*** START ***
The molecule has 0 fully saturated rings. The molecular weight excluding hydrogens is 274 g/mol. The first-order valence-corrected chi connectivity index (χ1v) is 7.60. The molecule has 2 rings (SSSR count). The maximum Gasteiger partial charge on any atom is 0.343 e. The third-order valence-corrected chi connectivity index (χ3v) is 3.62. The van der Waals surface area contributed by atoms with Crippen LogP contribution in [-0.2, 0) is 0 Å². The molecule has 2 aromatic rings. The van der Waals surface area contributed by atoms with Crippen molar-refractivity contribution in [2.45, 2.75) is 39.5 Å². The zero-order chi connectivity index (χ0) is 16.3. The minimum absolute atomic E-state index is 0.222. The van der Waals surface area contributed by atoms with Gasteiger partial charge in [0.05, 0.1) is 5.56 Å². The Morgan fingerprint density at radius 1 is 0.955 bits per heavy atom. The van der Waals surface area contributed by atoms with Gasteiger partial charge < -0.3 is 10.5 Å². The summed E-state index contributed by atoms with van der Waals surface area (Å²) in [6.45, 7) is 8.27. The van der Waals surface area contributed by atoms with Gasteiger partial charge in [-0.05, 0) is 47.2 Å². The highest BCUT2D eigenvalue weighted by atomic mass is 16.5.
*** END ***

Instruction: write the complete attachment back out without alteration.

The molecule has 0 fully saturated rings. The molecular weight excluding hydrogens is 274 g/mol. The first-order valence-corrected chi connectivity index (χ1v) is 7.60. The molecule has 2 rings (SSSR count). The maximum Gasteiger partial charge on any atom is 0.343 e. The third-order valence-corrected chi connectivity index (χ3v) is 3.62. The van der Waals surface area contributed by atoms with Crippen LogP contribution in [-0.2, 0) is 0 Å². The molecule has 2 aromatic rings. The van der Waals surface area contributed by atoms with Crippen molar-refractivity contribution in [2.45, 2.75) is 39.5 Å². The zero-order chi connectivity index (χ0) is 16.3. The minimum absolute atomic E-state index is 0.222. The van der Waals surface area contributed by atoms with Gasteiger partial charge in [0.05, 0.1) is 5.56 Å². The Morgan fingerprint density at radius 1 is 0.955 bits per heavy atom. The van der Waals surface area contributed by atoms with Gasteiger partial charge < -0.3 is 10.5 Å². The summed E-state index contributed by atoms with van der Waals surface area (Å²) in [6.45, 7) is 8.27. The van der Waals surface area contributed by atoms with Gasteiger partial charge in [-0.05, 0) is 47.2 Å². The highest BCUT2D eigenvalue weighted by atomic mass is 16.5.